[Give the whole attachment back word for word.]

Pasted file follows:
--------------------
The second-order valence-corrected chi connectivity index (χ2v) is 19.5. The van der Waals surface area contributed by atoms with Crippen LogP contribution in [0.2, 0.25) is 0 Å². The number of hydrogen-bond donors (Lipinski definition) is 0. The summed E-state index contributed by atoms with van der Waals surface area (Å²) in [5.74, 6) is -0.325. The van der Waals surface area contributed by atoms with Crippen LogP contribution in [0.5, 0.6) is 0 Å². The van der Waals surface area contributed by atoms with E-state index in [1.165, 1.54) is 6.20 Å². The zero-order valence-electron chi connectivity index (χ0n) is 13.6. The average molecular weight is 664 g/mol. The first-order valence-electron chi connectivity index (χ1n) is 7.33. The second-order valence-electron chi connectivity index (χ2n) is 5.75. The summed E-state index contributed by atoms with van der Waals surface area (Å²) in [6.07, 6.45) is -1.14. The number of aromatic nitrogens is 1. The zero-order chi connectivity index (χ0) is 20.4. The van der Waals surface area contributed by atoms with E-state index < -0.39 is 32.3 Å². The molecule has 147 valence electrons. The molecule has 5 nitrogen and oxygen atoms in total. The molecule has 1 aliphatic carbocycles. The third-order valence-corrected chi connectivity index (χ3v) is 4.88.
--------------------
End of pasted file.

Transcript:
The second-order valence-corrected chi connectivity index (χ2v) is 19.5. The van der Waals surface area contributed by atoms with Crippen LogP contribution in [0.2, 0.25) is 0 Å². The number of hydrogen-bond donors (Lipinski definition) is 0. The summed E-state index contributed by atoms with van der Waals surface area (Å²) in [5.74, 6) is -0.325. The van der Waals surface area contributed by atoms with Crippen LogP contribution in [0.5, 0.6) is 0 Å². The van der Waals surface area contributed by atoms with E-state index in [1.165, 1.54) is 6.20 Å². The zero-order valence-electron chi connectivity index (χ0n) is 13.6. The average molecular weight is 664 g/mol. The first-order valence-electron chi connectivity index (χ1n) is 7.33. The second-order valence-electron chi connectivity index (χ2n) is 5.75. The summed E-state index contributed by atoms with van der Waals surface area (Å²) in [6.07, 6.45) is -1.14. The number of aromatic nitrogens is 1. The zero-order chi connectivity index (χ0) is 20.4. The van der Waals surface area contributed by atoms with E-state index < -0.39 is 32.3 Å². The molecule has 147 valence electrons. The molecule has 5 nitrogen and oxygen atoms in total. The molecule has 1 aliphatic carbocycles. The third-order valence-corrected chi connectivity index (χ3v) is 4.88.